Surely men of low degree are vanity, and men of high degree are a lie: to be laid in the balance, they are altogether lighter than vanity.Surely men of low degree are vanity,.... Or "sons of Adam" (i); of the earthly man; of fallen Adam; one of his immediate sons was called Hebel, "vanity"; and it is true of all his sons; but here it designs only one sort of them; such as are poor and low in the world; mean men, as the phrase is rendered in Isaiah 2:9; See Gill on Psalm 49:2; these are subject to sinful vanity; their thoughts are vain, their affections vain, their minds vain, their conversation vain, sinful, foolish, fallacious, and inconstant. The wicked poor are, generally speaking, of all persons, the most wicked; and therefore, though they are the multitude, they are not to be trusted in. The Arabic version is, they are as a "shadow", fleeting and unstable, no solidity in them; the Syriac version, "as a vapour", that soon passeth away, like the breath of the mouth, and so not to be accounted of;
and men of high degree are a lie; or "sons of men"; of "the great man" (k), as it is rendered in Isaiah 2:9, noblemen, men of high birth, fortune, rank, and quality; these are a "lie", fallacious and deceitful: they talk of their blood, as if it was different from the rest of mankind; but, trace them up to their original, Adam, and it is a lie. All men are made of one blood, Acts 17:26; their riches promise them peace and pleasure, and long life, but do not give those things, Luke 12:16; their honour is fickle and inconstant; they are act in high places, and those are slippery ones; they are brought to desolation in a moment; and if they continue in them till death, their glory does not descend after them, Psalm 49:17; they make promises of great things to those who apply to them, but rarely perform, and are by no means to be confided in. This distinction of high and low degree is observed in James 1:9;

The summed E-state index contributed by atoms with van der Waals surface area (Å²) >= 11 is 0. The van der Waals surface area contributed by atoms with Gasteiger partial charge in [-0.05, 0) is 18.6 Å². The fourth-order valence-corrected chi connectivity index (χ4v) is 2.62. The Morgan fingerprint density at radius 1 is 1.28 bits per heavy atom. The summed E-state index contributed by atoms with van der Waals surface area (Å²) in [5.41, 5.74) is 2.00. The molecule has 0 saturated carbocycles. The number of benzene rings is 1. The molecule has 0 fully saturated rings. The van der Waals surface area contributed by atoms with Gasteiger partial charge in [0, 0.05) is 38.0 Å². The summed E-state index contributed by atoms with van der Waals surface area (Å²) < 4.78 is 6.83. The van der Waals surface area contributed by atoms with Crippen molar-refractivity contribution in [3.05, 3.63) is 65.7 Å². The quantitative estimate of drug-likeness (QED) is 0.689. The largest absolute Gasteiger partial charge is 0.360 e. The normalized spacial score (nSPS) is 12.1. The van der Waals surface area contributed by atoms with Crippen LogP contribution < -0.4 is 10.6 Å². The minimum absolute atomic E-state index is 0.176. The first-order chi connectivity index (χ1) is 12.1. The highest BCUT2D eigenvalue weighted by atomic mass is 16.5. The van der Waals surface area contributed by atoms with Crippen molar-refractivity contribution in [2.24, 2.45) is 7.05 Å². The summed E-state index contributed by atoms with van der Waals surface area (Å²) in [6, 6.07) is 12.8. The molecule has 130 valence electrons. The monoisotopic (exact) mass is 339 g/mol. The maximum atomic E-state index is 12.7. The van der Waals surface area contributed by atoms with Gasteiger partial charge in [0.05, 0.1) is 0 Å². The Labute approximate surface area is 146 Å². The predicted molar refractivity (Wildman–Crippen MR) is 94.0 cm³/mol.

to be laid in the balance, they are altogether lighter than vanity; take a pair of balances, and put men both of high and low degree together in one scale, and vanity in the other, vanity will weigh heaviest; the scale in which men are will go up, as the word (l) here used signifies: they are "in the balances to ascend"; or being put in the balances, they will ascend, and the scale in which vanity is will go down; for, take them altogether, they are "lighter" than that: the word "lighter" is not in the text, but is rightly supplied, as it is by Aben Ezra, Kimchi, and Ben Melech. This last clause, according to the accents, may be best rendered thus; being put "in the balance, they must ascend; they are lighter than vanity together". The Targum is,
"if they should take the sons of men in a balance, and weigh their fates, they themselves would be "lighter" than nothing, as one;''
or than vanity together.
(i) "filii Adam", Musculus, Michaelis; "nati plebeio homine", Junius & Tremellius; "plebeii", Gejerus; "sons of base men", Ainsworth. (k) "nati praestante viro", Junius & Tremellius; "sons of noble men", Ainsworth. Vid. Schindler. col. 214. (l) "ascendant", Pagninus, Cocceius; so Musculus, Junius & Tremellius, &c.
Trust not in oppression, and become not vain in robbery: if riches increase, set not your heart upon them.Trust not in oppression,.... Either in the power of oppressing others; see Isaiah 30:12; or in riches gotten by oppression, which being put into a man's hand by his friend, he keeps, and will not return them; so Aben Ezra and Kimchi interpret it of mammon unlawfully obtained; mammon of unrighteousness, or unrighteous mammon; see Jeremiah 17:11;
and become not vain in robbery; in riches gotten by open rapine and theft; and men become vain herein when they boast of such riches, place their confidence in them, and think to make atonement for their sins by burnt sacrifices purchased with them, Isaiah 61:8;